This story is from Cody Hall, a Lakota from the Cheyenne River Sioux Reservation and former media spokesperson for Red Warrior Camp, as told to Upworthy. It has been edited for content and clarity.

I was there during the siege on sacred ground, when the Dakota Access Pipeline workers came with their earthmovers.

They pushed the earth out, and they dug up rock effigies — what we know as sacred markers of our burial grounds. They pushed everything aside and erased our history. Those meant a lot to us in our Lakota culture, and it was devastating.

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As you sit down to eat your breakfast in the morning or grab an afternoon snack, take a minute to consider your food, how it was made, and how it got to your plate.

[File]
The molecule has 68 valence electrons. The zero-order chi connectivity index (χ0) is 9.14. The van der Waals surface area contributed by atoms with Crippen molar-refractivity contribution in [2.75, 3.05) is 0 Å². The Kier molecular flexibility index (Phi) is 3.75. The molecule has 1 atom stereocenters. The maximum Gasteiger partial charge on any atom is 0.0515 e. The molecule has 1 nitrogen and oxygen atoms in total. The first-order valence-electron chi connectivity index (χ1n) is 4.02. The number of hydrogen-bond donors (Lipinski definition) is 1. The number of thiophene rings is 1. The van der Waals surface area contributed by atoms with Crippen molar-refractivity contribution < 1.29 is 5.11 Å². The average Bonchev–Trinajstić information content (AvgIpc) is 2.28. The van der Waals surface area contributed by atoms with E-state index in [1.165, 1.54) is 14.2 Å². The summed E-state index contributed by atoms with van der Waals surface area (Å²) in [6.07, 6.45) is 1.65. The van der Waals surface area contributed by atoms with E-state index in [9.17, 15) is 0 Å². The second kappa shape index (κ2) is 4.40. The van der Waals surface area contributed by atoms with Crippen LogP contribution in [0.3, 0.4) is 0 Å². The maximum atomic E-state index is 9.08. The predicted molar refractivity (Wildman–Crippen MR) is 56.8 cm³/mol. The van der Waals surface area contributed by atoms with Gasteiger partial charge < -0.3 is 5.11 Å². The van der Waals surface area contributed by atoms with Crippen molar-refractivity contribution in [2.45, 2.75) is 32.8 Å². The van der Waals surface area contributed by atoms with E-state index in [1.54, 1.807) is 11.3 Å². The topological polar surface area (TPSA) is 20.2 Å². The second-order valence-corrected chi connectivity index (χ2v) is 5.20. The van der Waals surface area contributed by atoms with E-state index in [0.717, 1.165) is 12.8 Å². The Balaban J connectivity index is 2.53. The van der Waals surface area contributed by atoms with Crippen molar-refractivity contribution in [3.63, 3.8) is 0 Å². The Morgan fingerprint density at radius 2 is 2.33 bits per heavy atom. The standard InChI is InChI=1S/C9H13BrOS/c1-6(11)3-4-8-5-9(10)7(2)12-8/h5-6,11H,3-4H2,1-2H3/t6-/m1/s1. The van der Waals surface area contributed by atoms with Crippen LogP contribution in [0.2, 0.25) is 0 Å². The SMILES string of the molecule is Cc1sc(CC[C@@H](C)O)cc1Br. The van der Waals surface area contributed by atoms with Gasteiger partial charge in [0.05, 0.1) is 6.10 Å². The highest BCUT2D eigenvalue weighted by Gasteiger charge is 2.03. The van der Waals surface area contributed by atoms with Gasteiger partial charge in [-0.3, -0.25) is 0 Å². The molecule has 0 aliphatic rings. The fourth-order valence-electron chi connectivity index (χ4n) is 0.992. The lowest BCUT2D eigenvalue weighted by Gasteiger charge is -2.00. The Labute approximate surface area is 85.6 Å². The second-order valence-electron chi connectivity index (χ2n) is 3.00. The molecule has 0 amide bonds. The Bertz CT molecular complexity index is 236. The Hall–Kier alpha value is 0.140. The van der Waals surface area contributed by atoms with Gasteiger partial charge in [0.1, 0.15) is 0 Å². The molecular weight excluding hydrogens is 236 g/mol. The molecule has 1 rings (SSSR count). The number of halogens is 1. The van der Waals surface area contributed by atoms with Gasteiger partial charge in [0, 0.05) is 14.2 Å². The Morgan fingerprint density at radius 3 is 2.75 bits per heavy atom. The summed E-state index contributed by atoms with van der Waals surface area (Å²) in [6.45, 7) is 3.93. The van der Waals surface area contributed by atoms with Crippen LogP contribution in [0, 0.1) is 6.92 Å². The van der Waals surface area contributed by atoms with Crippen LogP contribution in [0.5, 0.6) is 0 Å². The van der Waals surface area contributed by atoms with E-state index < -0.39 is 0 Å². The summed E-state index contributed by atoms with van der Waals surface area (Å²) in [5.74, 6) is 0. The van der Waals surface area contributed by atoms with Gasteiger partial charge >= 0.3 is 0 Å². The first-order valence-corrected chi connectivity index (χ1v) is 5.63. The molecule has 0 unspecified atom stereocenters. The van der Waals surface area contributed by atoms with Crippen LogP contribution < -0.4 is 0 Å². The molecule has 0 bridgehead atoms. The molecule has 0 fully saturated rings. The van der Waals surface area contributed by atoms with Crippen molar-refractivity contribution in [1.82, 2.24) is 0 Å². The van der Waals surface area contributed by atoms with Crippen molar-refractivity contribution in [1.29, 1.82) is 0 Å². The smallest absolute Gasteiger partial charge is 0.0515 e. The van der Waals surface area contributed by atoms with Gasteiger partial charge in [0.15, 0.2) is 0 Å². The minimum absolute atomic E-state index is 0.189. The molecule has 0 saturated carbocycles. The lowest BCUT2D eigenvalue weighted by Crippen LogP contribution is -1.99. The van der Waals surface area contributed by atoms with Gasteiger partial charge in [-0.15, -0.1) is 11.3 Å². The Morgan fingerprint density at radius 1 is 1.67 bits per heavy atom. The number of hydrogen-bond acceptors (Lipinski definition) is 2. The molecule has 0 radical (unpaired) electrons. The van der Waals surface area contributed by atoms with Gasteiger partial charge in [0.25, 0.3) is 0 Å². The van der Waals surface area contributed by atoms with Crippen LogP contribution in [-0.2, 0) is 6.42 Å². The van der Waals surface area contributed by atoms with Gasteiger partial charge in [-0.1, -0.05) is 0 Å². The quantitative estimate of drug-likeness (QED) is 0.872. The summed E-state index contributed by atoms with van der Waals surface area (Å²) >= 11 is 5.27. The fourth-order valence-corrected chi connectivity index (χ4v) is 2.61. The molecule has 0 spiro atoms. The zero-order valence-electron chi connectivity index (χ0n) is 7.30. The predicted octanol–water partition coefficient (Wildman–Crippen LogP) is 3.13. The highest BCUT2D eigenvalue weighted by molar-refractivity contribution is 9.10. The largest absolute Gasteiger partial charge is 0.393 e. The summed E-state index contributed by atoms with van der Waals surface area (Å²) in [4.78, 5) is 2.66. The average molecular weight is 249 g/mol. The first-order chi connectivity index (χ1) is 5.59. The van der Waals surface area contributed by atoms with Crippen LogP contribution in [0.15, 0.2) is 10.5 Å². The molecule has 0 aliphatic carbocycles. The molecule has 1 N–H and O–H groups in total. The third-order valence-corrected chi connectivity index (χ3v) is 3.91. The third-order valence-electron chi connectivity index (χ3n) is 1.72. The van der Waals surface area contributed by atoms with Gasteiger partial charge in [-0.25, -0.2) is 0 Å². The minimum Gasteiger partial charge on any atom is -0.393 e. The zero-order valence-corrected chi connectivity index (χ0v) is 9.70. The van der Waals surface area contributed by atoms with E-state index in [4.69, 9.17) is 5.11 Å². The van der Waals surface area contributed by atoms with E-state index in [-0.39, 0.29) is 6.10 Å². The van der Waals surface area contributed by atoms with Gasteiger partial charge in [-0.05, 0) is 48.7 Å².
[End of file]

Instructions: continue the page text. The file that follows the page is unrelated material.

The fruit on your plate were grown and picked on farms, then processed, packaged and sent to the grocery store where you bought them.

Sounds simple, right?

The truth is, that process is anything but simple and at every step in the journey to your plate, harm can be caused to the people who grow it, the communities that need it, and the planet we all call home.

For example, thousands of kids live in food deserts and areas where access to affordable and nutritious food is limited. Around the world, one in three children suffer from some form of malnutrition, and yet, up to 40% of food in the United States is never eaten.

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